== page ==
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Speech by Minister for Transport, Mr Ong Ye Kung, at the Land Transport Authority’s 25th Anniversary Celebration

23 Apr 2021 Speeches

Senior Minister Teo Chee Hean

Former Ministers

Colleagues, past and present

Distinguished guests

Ladies and gentlemen 

1.     25 years ago, four Government outfits – the Registry of Vehicles, the Mass Rapid Transit Corporation, Roads and Transportation Division of the Public Works Department, and then the policy of Land Transport Division of the Ministry of Communications – merged to form the Land Transport Authority (LTA).  

2.     The idea behind LTA’s formation is a powerful and far-sighted one – which is as Singapore became more developed, we should have a single agency to holistically plan, develop and operate our land transport system.  

3.     Hence, the mandate of LTA was designed to span across all modes – private vehicles, buses, MRT and LRT, taxis; cover the entire value chain, plan, design, develop, operate; cover supply but as well as the demand side of the house, demand meaning Certificate of Entitlement (COE) and Electronic Road Pricing (ERP). 

Tribute to LTA Pioneers

4.     To all our guests today, thank you for joining us on this important occasion, as we mark the Silver Jubilee of the formation of LTA.  

5.     This event was postponed from last year, but I am glad that we can hold it this year. We cannot have a big crowd due to safe distancing measures, but we do not need one. The organisers have carefully curated a group of guests, each of whom played an important role in the conception and the growth of LTA over these 25 years.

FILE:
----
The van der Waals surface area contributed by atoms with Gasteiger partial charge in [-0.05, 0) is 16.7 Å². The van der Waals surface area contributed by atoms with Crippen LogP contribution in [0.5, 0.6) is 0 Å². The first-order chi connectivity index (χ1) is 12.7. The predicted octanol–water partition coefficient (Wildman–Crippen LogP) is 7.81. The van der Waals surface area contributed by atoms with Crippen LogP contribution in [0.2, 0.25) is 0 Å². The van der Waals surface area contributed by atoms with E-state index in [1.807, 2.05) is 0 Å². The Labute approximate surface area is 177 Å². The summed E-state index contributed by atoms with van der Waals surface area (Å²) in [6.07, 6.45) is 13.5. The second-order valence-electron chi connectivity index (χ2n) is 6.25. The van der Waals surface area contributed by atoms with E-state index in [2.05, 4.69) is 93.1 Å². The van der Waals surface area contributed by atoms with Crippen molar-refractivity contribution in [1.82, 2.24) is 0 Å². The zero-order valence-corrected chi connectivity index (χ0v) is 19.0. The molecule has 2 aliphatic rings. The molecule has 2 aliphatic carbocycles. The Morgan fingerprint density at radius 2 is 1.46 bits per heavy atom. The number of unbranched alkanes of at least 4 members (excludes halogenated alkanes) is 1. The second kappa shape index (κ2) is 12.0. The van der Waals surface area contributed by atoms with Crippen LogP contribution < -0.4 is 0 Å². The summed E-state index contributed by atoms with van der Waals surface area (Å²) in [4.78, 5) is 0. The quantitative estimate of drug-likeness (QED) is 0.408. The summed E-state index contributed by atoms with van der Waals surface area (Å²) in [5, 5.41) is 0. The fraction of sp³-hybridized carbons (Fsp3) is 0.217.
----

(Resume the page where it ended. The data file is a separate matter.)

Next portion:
6.     So today I am standing here not just because I am the host and I am the Transport Minister, for the next three weeks, but also because I am an alumnus of LTA. For those who do not know, as a young civil servant, the then-Ministry of Communications was my first posting, and I was one of the staff officers working on the establishment of LTA.  

a.     Mr Mah Bow Tan was then my Minister and led the charge;

b.     SM Teo was our MOS, and I remember vividly SM wrote the PreCab paper on the set up of LTA, very clearly articulating the rationale for LTA. So to all my staff that noticed, sometimes I write my own precab paper, you know where I learnt it from; 

c.     The late Mr Tjong Yik Min was my Permanent Secretary, and Mr Liew Heng San, my Chief Executive. Both of them oversaw the various aspects of the merger’s execution, including ensuring that LTA functioned as intended; 

d.     The staffers at that time including Mrs Maria Choy – my director and first boss. Mr Tong Ming Shen, Mr Loh Khum Yean and Ms Eng Sok Yong were my fellow policy officers. I remember Maria used to tell me when we were working on this, she said “Do all the things properly, you will never know, one day, you might come back as Permanent Secretary.”